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Simulating a metallicity-dependent initial mass function: Consequences for feedback and chemical abundances

Abstract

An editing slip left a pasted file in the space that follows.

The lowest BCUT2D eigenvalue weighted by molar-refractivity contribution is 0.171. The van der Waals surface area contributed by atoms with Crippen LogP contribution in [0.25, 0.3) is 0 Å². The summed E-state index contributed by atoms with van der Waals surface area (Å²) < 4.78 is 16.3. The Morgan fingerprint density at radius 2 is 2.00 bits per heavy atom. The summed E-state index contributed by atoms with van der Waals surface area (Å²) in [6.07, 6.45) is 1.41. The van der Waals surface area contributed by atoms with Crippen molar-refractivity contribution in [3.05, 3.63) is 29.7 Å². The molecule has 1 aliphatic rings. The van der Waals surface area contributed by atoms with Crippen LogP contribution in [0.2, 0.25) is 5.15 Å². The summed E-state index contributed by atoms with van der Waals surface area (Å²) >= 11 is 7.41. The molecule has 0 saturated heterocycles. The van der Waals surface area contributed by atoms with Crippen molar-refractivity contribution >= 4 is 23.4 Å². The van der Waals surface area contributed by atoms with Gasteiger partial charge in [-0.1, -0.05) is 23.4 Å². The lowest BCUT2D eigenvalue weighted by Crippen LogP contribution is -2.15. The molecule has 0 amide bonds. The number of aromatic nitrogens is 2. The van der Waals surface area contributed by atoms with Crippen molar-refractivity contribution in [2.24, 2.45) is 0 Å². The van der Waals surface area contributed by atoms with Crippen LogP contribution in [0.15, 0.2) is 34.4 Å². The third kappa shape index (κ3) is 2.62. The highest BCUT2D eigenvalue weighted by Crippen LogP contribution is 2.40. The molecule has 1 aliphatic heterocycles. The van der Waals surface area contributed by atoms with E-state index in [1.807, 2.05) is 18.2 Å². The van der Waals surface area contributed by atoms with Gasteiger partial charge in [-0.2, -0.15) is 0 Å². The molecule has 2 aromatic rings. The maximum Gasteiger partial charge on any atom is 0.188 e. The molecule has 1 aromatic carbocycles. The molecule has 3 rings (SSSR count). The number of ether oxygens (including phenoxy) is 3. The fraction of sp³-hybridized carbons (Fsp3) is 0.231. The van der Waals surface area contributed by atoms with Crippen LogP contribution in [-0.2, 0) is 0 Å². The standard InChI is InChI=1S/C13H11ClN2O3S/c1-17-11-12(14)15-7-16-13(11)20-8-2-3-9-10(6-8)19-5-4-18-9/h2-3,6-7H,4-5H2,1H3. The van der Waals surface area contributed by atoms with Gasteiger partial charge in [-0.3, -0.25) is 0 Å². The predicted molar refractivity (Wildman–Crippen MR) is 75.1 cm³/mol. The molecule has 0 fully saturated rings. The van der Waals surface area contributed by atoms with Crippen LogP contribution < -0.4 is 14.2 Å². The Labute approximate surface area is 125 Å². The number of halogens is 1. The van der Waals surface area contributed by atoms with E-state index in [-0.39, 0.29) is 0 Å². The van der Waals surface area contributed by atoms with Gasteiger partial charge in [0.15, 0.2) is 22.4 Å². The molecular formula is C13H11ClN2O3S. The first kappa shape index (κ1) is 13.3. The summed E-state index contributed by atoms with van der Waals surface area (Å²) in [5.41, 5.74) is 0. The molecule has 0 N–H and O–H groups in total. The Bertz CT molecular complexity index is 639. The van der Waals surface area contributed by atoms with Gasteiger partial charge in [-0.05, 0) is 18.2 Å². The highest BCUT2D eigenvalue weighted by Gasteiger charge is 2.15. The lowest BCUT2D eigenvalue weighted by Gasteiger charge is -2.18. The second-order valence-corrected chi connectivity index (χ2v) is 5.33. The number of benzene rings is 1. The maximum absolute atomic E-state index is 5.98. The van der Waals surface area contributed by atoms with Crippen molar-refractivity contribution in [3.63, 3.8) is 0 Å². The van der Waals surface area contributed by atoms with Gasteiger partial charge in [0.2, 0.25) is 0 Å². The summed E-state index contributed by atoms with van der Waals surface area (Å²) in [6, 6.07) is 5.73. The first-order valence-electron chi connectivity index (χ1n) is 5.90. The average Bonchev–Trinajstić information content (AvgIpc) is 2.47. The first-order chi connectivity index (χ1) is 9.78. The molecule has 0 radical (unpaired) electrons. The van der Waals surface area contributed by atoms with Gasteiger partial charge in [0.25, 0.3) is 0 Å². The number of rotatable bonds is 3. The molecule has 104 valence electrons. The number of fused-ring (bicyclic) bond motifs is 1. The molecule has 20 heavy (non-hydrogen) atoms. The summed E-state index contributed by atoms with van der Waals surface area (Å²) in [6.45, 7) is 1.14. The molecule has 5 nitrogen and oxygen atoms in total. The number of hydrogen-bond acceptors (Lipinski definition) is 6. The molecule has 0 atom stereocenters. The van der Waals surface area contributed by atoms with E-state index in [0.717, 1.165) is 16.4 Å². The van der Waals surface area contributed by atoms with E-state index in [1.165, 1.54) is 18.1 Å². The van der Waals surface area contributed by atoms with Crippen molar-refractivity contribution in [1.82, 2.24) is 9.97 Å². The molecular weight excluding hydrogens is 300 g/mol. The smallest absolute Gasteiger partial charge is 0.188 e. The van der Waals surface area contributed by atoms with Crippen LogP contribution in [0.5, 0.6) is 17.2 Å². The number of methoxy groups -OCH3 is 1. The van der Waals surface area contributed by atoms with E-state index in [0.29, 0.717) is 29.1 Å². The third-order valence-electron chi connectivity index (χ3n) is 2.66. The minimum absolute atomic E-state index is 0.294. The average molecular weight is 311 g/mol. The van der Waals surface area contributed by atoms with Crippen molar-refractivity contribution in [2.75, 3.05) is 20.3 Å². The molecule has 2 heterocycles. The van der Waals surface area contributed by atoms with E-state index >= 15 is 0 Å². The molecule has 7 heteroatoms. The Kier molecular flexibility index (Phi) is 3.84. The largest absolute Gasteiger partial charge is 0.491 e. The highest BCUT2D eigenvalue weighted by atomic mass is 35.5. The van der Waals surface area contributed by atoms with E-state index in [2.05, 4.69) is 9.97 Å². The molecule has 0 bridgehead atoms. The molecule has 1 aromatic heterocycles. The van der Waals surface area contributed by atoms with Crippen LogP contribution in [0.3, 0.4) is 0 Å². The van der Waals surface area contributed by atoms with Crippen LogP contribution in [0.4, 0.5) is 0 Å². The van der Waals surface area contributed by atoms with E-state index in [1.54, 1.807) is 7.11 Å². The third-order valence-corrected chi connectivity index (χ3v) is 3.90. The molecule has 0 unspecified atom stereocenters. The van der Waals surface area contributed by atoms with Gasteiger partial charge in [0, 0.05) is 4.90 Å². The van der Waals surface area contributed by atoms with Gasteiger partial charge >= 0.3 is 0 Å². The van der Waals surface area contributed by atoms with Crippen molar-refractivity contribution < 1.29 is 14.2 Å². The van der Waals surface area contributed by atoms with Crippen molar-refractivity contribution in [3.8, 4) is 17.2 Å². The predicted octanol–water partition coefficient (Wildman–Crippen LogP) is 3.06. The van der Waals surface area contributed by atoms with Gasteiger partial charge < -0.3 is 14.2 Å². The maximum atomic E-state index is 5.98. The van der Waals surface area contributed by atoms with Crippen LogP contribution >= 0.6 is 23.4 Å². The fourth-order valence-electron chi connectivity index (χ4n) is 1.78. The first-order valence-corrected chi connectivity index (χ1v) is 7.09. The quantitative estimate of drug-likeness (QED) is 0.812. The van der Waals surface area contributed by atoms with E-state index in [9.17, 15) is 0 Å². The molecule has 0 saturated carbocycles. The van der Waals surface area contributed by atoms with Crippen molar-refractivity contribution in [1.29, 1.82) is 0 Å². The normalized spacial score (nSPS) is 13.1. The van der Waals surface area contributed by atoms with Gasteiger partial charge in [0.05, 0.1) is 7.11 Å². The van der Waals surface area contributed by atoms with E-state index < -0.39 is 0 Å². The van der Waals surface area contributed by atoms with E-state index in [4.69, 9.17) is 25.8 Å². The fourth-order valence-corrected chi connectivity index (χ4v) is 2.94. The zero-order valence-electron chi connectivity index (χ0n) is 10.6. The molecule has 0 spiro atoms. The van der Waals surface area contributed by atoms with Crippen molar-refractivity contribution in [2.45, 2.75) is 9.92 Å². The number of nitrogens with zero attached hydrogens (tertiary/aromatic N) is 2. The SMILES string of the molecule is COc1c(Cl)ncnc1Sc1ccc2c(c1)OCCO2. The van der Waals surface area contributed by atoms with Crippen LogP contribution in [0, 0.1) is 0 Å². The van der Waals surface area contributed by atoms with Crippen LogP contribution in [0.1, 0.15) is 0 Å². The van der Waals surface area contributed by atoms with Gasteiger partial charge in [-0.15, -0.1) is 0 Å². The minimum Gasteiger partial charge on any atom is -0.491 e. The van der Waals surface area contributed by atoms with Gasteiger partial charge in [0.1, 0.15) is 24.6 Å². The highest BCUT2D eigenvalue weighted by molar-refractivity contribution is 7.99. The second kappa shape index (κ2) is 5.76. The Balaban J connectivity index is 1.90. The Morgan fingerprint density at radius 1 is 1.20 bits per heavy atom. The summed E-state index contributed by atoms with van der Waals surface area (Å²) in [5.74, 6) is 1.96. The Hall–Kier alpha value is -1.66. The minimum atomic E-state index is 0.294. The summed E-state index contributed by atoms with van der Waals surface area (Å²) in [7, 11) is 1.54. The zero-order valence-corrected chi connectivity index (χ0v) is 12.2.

Observational and theoretical arguments increasingly suggest that the initial mass function (IMF) of stars may depend systematically on environment, yet most galaxy formation models to date assume a universal IMF. Here we investigate simulations of the formation of Milky Way analogues run with an empirically derived metallicity-dependent IMF and the moving-mesh code AREPO in order to characterize the associated uncertainties. In particular, we compare a constant Chabrier and a varying metallicity-dependent IMF in cosmological, magneto-hydrodynamical zoom-in simulations of Milky Way-sized halos. We find that the non-linear effects due to IMF variations typically have a limited impact on the morphology and the star formation histories of the formed galaxies. Our results support the view that constraints on stellar-to-halo mass ratios, feedback strength, metallicity evolution and metallicity distributions are in part degenerate with the effects of a non-universal, metallicity-dependent IMF. Interestingly, the empirical relation we use between metallicity and the high mass slope of the IMF does not aid in the quenching process. It actually produces up to a factor of 2-3 more stellar mass if feedback is kept constant. Additionally, the enrichment history and the z = 0 metallicity distribution are significantly affected. In particular, the alpha enhancement pattern shows a steeper dependence on iron abundance in the metallicity-dependent model, in better agreement with observational constraints.Comment: 9 pages, published in MNRA

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